Carl Robinette explores revenge as a literary concept in his latest work of flash fiction, “Luck & Retribution,” a story published by Mystery Tribune about a hit man who finds the man he’s been hired to kill already circling the drain. It seems Mother Nature has first dibs on revenge in this story.
In “The Hard Rise,” by Carl Robinette, originally published in Ellery Queen Mystery Magazine, Hank Garnier is already a small-town hero and the rural press in Los Pinos County is not ready to let go of the past. But when so many of his fellow soldiers were cast out as “baby killers” the last thing Hank Garnier wants is to be called is “war hero.”
It's time to say goodbye to 2019, but before we do, it's always good to reflect on the path we've taken over the last 12 months. Check out what Carl has been up to the past year with fiction, news articles and videos, and keep an eye out for more in 2020.
Carl Robinette reported on a Los Angeles City ordinance that places new restrictions on home-sharing through sites like Airbnb, including a ban on affordable housing being used as "de facto hotels."
Carl Robinette recently reported on a development proposed near the Los Angeles River. The LA River is that iconic concrete canal you see in movies like Terminator 2, but with large parts of the river inhabited by green space and wildlife, some groups want to expand and open the natural environment in and around the LA River, while developers see an emerging opportunity for high-end housing near Atwater Village.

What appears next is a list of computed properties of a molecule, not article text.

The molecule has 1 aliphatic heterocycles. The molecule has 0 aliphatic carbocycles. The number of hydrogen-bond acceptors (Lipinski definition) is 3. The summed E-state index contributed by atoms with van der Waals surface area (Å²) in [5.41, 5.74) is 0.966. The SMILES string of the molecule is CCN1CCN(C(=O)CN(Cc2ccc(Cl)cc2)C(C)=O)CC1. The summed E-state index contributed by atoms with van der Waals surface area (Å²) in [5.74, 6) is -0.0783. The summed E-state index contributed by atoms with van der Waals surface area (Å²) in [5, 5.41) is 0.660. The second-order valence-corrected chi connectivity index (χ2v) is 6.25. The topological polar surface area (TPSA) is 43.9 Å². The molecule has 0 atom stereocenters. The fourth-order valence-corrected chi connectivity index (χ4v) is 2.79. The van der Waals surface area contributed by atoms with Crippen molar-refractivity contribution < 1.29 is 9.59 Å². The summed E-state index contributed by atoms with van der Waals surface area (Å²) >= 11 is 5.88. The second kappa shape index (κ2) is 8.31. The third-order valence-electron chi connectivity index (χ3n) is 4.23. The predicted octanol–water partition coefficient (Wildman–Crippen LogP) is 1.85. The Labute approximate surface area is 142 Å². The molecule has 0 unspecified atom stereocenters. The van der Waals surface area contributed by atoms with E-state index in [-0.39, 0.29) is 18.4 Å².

"Baby Idiots," Written, performed, edited and scored by Carl Robinette. Reading from LitCrawlLA 2019. The Baby Idiots series started as a simple story with a simple question in mind. How do you write a story about an irredeemable jerk you just have to love, even when that jerk is bashing someone's brains in?
Carl Robinette recently reported on homelessness in the Los Feliz area and what locals are doing to help. With a shortage of services for a sky rocketing homeless population, the city's homelessness crisis is more visible than ever.
Carl recently reported on an indigenous people's celebration in Los Angeles for the Los Feliz ledger. Though much of native American history has been erased or mistreated, the article hopes to give local residents a sense of connection to the indigenous history of the land on which they live and help foster a sense of one community.
In Carl Robinette's debut short story “The Hard Type,” originally published by Ellery Queen Mystery Magazine, we meet Hank Garnier. A 14-year old boy in the badlands of rural California during the wild 1960s. Will Hank show us the path of righteousness when his manhood is tested violently, or will he succumb to his own viciousness?
Carl recently reported on a new bridge built to help cyclists, pedestrians and equestrians cross the Los Angeles River in North Atwater Village. The bridge saw some controversy after costs skyrocketed, but some residents are just happy to have a bridge to improve access to Griffith Park in the area north of Los Feliz Blvd.